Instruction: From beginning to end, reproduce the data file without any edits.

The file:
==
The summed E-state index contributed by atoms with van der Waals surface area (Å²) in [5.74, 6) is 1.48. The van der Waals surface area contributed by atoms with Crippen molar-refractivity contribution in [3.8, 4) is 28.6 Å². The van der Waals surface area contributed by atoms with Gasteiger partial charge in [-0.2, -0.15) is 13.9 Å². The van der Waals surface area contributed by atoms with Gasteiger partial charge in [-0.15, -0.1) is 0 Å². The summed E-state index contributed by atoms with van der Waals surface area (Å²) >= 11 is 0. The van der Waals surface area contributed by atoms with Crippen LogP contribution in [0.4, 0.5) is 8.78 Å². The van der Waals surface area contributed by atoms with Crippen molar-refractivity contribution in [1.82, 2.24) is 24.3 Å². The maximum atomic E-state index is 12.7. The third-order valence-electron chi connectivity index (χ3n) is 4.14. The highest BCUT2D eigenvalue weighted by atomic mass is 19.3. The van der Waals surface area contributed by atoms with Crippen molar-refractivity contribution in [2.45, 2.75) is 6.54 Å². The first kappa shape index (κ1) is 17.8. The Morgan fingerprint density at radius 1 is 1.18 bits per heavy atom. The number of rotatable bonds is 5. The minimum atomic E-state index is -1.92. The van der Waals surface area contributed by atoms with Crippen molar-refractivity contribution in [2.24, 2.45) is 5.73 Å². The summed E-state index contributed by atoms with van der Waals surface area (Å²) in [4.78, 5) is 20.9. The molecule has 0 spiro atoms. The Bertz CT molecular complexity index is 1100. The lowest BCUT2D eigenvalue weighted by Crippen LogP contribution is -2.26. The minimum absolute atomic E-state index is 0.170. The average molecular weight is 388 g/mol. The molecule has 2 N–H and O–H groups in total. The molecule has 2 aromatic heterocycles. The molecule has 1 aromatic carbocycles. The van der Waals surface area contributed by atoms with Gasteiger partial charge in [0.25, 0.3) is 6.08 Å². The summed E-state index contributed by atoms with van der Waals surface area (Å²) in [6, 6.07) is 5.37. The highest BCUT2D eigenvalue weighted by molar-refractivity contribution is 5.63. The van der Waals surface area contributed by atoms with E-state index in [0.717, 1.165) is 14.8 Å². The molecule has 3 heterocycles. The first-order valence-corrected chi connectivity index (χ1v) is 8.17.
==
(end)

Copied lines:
The summed E-state index contributed by atoms with van der Waals surface area (Å²) in [5.74, 6) is 1.48. The van der Waals surface area contributed by atoms with Crippen molar-refractivity contribution in [3.8, 4) is 28.6 Å². The van der Waals surface area contributed by atoms with Gasteiger partial charge in [-0.2, -0.15) is 13.9 Å². The van der Waals surface area contributed by atoms with Gasteiger partial charge in [-0.15, -0.1) is 0 Å². The summed E-state index contributed by atoms with van der Waals surface area (Å²) >= 11 is 0. The van der Waals surface area contributed by atoms with Crippen LogP contribution in [0.4, 0.5) is 8.78 Å². The van der Waals surface area contributed by atoms with Crippen molar-refractivity contribution in [1.82, 2.24) is 24.3 Å². The maximum atomic E-state index is 12.7. The third-order valence-electron chi connectivity index (χ3n) is 4.14. The highest BCUT2D eigenvalue weighted by atomic mass is 19.3. The van der Waals surface area contributed by atoms with Crippen molar-refractivity contribution in [2.45, 2.75) is 6.54 Å². The first kappa shape index (κ1) is 17.8. The Morgan fingerprint density at radius 1 is 1.18 bits per heavy atom. The number of rotatable bonds is 5. The minimum atomic E-state index is -1.92. The van der Waals surface area contributed by atoms with Crippen molar-refractivity contribution in [2.24, 2.45) is 5.73 Å². The summed E-state index contributed by atoms with van der Waals surface area (Å²) in [4.78, 5) is 20.9. The molecule has 0 spiro atoms. The Bertz CT molecular complexity index is 1100. The lowest BCUT2D eigenvalue weighted by Crippen LogP contribution is -2.26. The minimum absolute atomic E-state index is 0.170. The average molecular weight is 388 g/mol. The molecule has 2 N–H and O–H groups in total. The molecule has 2 aromatic heterocycles. The molecule has 1 aromatic carbocycles. The van der Waals surface area contributed by atoms with Gasteiger partial charge in [0.25, 0.3) is 6.08 Å². The summed E-state index contributed by atoms with van der Waals surface area (Å²) in [6, 6.07) is 5.37. The highest BCUT2D eigenvalue weighted by molar-refractivity contribution is 5.63. The van der Waals surface area contributed by atoms with E-state index in [0.717, 1.165) is 14.8 Å². The molecule has 3 heterocycles. The first-order valence-corrected chi connectivity index (χ1v) is 8.17.